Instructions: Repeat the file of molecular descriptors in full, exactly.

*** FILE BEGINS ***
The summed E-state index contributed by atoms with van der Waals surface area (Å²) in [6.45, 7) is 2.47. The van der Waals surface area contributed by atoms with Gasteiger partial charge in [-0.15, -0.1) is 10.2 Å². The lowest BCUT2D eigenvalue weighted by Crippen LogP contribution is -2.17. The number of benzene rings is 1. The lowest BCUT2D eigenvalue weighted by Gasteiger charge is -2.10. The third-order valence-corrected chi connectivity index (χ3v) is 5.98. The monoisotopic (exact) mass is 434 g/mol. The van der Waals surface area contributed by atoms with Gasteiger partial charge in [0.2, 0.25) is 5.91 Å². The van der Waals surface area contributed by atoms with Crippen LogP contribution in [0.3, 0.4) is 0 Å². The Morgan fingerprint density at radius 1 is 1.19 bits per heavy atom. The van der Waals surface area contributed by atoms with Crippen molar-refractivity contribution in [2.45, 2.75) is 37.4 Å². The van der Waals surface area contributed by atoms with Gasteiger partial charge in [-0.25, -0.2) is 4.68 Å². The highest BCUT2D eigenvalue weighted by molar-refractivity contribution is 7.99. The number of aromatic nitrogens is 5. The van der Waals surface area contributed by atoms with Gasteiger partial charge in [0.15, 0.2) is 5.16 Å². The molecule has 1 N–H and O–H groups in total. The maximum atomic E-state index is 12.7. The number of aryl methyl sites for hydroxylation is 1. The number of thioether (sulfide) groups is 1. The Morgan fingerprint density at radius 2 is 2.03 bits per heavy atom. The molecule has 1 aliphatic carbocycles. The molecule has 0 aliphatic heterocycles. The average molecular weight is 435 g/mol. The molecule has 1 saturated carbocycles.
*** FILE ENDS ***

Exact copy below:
The summed E-state index contributed by atoms with van der Waals surface area (Å²) in [6.45, 7) is 2.47. The van der Waals surface area contributed by atoms with Gasteiger partial charge in [-0.15, -0.1) is 10.2 Å². The lowest BCUT2D eigenvalue weighted by Crippen LogP contribution is -2.17. The number of benzene rings is 1. The lowest BCUT2D eigenvalue weighted by Gasteiger charge is -2.10. The third-order valence-corrected chi connectivity index (χ3v) is 5.98. The monoisotopic (exact) mass is 434 g/mol. The van der Waals surface area contributed by atoms with Gasteiger partial charge in [0.2, 0.25) is 5.91 Å². The van der Waals surface area contributed by atoms with Crippen LogP contribution in [0.3, 0.4) is 0 Å². The Morgan fingerprint density at radius 1 is 1.19 bits per heavy atom. The van der Waals surface area contributed by atoms with Crippen molar-refractivity contribution in [2.45, 2.75) is 37.4 Å². The van der Waals surface area contributed by atoms with Gasteiger partial charge in [-0.25, -0.2) is 4.68 Å². The highest BCUT2D eigenvalue weighted by molar-refractivity contribution is 7.99. The number of aromatic nitrogens is 5. The van der Waals surface area contributed by atoms with Gasteiger partial charge in [0.15, 0.2) is 5.16 Å². The molecule has 1 N–H and O–H groups in total. The maximum atomic E-state index is 12.7. The number of aryl methyl sites for hydroxylation is 1. The number of thioether (sulfide) groups is 1. The Morgan fingerprint density at radius 2 is 2.03 bits per heavy atom. The molecule has 1 aliphatic carbocycles. The molecule has 0 aliphatic heterocycles. The average molecular weight is 435 g/mol. The molecule has 1 saturated carbocycles.